we have the characteristics and (scalar) values of those characteristics for three (or more) people:

Person A: {height: 1, weight: 2, type: 1}

Person B: {height: 1, weight: 2, type: 5}

Person C: {weight: 2, type: 1}

I'm trying find a distance measure that helps decide if Person A and C are more similar to each other or if Person A and B are.

If we had categorical data, I would use the Jaccard distance, but now I am trying to include the scalar values in the calculation.

The key concept is that there are some pairings where the characteristic set is incomplete and I would like to know if there is any distance scoring algorithm that handles that elegantly.

PS I'm not really sure how to ask this question and quite new at this, so please feel free to ask me to edit / rephrase rather than closing the question if it's not up to community standards.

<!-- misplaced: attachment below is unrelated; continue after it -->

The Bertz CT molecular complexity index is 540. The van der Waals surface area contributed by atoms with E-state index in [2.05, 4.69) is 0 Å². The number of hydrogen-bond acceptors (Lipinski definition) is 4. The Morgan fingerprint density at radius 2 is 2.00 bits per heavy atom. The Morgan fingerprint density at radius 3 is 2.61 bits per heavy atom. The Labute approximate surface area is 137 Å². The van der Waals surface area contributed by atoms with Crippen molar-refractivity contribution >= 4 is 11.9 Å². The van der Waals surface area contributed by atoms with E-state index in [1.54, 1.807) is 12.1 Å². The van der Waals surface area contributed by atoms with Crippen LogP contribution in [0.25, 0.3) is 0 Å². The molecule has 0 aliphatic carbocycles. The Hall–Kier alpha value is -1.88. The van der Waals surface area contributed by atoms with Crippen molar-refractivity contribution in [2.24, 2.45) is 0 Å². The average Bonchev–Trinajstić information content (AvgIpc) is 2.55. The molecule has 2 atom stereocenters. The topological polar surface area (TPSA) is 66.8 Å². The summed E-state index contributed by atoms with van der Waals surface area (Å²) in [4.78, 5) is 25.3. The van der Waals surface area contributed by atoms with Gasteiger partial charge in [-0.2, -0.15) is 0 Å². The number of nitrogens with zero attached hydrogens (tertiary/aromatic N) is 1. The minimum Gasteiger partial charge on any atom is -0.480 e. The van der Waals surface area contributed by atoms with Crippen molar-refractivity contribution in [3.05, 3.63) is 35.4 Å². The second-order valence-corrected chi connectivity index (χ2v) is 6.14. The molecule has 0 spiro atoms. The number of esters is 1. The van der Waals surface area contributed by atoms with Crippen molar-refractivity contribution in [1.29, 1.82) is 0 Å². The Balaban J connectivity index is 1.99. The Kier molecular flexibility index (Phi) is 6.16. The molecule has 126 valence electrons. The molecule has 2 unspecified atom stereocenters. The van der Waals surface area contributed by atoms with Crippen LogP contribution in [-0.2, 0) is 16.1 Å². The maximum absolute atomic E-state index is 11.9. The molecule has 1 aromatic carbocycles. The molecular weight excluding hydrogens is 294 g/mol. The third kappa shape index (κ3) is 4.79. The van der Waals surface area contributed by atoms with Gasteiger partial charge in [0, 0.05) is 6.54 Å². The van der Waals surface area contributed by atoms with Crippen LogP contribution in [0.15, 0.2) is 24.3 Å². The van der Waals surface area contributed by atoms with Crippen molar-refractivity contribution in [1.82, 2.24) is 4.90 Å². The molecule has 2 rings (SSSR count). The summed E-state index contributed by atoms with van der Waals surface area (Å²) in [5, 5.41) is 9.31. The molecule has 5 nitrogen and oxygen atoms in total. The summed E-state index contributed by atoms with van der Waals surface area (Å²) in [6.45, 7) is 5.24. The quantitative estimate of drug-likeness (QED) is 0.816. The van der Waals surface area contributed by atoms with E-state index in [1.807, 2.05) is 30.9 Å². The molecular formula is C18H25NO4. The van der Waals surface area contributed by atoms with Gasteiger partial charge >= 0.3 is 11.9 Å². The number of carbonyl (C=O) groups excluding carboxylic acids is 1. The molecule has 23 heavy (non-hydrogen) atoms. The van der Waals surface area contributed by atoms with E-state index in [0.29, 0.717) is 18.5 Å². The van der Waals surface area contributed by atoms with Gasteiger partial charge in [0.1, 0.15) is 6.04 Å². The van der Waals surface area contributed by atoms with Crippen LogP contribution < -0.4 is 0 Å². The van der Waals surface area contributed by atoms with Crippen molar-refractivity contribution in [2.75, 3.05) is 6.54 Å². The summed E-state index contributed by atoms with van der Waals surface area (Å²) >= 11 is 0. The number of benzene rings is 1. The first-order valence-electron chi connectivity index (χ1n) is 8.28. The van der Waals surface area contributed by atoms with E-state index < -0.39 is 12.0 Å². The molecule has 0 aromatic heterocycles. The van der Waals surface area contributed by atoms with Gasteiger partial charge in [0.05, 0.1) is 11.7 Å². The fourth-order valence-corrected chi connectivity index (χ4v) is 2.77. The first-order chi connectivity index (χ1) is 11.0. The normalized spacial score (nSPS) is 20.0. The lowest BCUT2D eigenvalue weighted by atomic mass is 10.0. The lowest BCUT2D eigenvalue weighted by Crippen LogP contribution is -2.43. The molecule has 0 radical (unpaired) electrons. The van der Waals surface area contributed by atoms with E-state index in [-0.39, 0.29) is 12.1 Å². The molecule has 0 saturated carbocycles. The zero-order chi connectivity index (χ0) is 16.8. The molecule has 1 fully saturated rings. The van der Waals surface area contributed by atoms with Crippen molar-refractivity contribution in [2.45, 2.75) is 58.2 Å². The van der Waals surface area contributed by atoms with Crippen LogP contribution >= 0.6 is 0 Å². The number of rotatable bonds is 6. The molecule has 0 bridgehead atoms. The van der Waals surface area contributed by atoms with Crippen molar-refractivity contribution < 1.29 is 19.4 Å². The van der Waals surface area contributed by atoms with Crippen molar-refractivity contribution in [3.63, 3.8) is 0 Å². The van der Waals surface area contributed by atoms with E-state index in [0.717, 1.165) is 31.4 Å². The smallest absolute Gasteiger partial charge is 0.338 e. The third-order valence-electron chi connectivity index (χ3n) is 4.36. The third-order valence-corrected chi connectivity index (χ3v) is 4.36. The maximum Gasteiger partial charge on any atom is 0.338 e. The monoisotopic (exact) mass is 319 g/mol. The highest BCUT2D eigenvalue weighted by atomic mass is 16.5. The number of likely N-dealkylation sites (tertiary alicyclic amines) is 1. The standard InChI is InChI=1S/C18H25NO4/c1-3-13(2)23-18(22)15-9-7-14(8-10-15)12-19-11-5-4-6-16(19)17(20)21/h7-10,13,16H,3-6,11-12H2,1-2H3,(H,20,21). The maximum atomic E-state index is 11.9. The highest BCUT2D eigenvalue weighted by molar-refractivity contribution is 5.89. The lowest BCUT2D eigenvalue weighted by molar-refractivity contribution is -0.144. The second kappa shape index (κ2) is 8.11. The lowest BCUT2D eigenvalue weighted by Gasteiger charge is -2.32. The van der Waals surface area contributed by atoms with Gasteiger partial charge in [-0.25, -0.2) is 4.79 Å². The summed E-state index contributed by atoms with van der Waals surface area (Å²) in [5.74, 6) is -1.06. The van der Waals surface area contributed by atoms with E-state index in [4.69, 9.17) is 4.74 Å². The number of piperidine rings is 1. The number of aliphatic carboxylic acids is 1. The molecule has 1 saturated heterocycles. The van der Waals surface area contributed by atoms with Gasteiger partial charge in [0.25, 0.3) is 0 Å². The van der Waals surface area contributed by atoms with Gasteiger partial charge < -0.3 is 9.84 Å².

• $\begingroup$ I would be careful using distance measures when the dimensions have vastly different distributions. Let's say height and weight are nearly Gaussian, and type is Poisson. $\endgroup$ – Aksakal Apr 27 '15 at 18:54
  • $\begingroup$ When you have different types of variables (continuous, ordinal, categorical), the default distance is Gower's distance, see this pdf. $\endgroup$ – gung - Reinstate Monica Apr 27 '15 at 19:22

I would use Mahalonobis distance. When the variable is missing, simply skip it when constructing the covariance matrix and the distance itself.

  • $\begingroup$ For people reading this in the future, here is a link to its implementation in Python. docs.scipy.org/doc/scipy-0.14.0/reference/generated/… $\endgroup$ – Phil B Apr 27 '15 at 18:51
  • $\begingroup$ Check that it handles missing data the way you expect. $\endgroup$ – Aksakal Apr 27 '15 at 18:52
  • $\begingroup$ I'll run some tests on it later, thanks a lot for the quick answer! $\endgroup$ – Phil B Apr 27 '15 at 18:54

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